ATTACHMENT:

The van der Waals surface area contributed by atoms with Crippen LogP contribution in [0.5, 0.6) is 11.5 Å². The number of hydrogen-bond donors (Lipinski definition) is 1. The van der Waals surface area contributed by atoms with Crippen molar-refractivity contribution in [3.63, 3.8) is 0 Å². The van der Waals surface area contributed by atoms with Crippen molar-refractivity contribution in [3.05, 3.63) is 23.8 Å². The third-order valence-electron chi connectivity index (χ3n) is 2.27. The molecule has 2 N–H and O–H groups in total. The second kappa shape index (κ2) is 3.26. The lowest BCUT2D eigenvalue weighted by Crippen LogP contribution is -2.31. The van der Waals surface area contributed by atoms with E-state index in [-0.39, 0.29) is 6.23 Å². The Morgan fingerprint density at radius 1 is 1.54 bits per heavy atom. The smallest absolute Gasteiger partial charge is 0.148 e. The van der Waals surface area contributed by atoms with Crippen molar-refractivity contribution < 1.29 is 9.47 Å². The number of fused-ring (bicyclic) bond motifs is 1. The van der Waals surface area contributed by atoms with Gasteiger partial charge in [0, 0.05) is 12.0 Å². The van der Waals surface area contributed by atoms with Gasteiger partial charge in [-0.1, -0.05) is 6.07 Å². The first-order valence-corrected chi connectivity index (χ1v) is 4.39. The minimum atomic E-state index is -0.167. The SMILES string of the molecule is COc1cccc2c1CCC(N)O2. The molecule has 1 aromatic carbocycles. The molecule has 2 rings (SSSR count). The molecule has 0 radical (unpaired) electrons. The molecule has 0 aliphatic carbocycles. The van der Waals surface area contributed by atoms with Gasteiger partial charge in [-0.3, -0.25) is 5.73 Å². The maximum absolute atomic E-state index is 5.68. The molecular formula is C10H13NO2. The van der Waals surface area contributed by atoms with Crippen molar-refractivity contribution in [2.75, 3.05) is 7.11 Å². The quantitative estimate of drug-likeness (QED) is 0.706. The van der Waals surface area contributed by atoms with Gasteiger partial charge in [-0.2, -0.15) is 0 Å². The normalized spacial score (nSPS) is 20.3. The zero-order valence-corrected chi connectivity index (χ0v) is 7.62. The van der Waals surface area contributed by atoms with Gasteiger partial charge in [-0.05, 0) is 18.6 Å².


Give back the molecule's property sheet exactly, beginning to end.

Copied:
The van der Waals surface area contributed by atoms with Crippen LogP contribution in [0.5, 0.6) is 11.5 Å². The number of hydrogen-bond donors (Lipinski definition) is 1. The van der Waals surface area contributed by atoms with Crippen molar-refractivity contribution in [3.63, 3.8) is 0 Å². The van der Waals surface area contributed by atoms with Crippen molar-refractivity contribution in [3.05, 3.63) is 23.8 Å². The third-order valence-electron chi connectivity index (χ3n) is 2.27. The molecule has 2 N–H and O–H groups in total. The second kappa shape index (κ2) is 3.26. The lowest BCUT2D eigenvalue weighted by Crippen LogP contribution is -2.31. The van der Waals surface area contributed by atoms with E-state index in [-0.39, 0.29) is 6.23 Å². The Morgan fingerprint density at radius 1 is 1.54 bits per heavy atom. The smallest absolute Gasteiger partial charge is 0.148 e. The van der Waals surface area contributed by atoms with Crippen molar-refractivity contribution < 1.29 is 9.47 Å². The number of fused-ring (bicyclic) bond motifs is 1. The van der Waals surface area contributed by atoms with Gasteiger partial charge in [0, 0.05) is 12.0 Å². The van der Waals surface area contributed by atoms with Gasteiger partial charge in [-0.1, -0.05) is 6.07 Å². The first-order valence-corrected chi connectivity index (χ1v) is 4.39. The minimum atomic E-state index is -0.167. The SMILES string of the molecule is COc1cccc2c1CCC(N)O2. The molecule has 1 aromatic carbocycles. The molecule has 2 rings (SSSR count). The molecule has 0 radical (unpaired) electrons. The molecule has 0 aliphatic carbocycles. The van der Waals surface area contributed by atoms with Gasteiger partial charge in [-0.3, -0.25) is 5.73 Å². The maximum absolute atomic E-state index is 5.68. The molecular formula is C10H13NO2. The van der Waals surface area contributed by atoms with Crippen molar-refractivity contribution in [2.75, 3.05) is 7.11 Å². The quantitative estimate of drug-likeness (QED) is 0.706. The van der Waals surface area contributed by atoms with Gasteiger partial charge in [-0.2, -0.15) is 0 Å². The normalized spacial score (nSPS) is 20.3. The zero-order valence-corrected chi connectivity index (χ0v) is 7.62. The van der Waals surface area contributed by atoms with Gasteiger partial charge in [-0.05, 0) is 18.6 Å².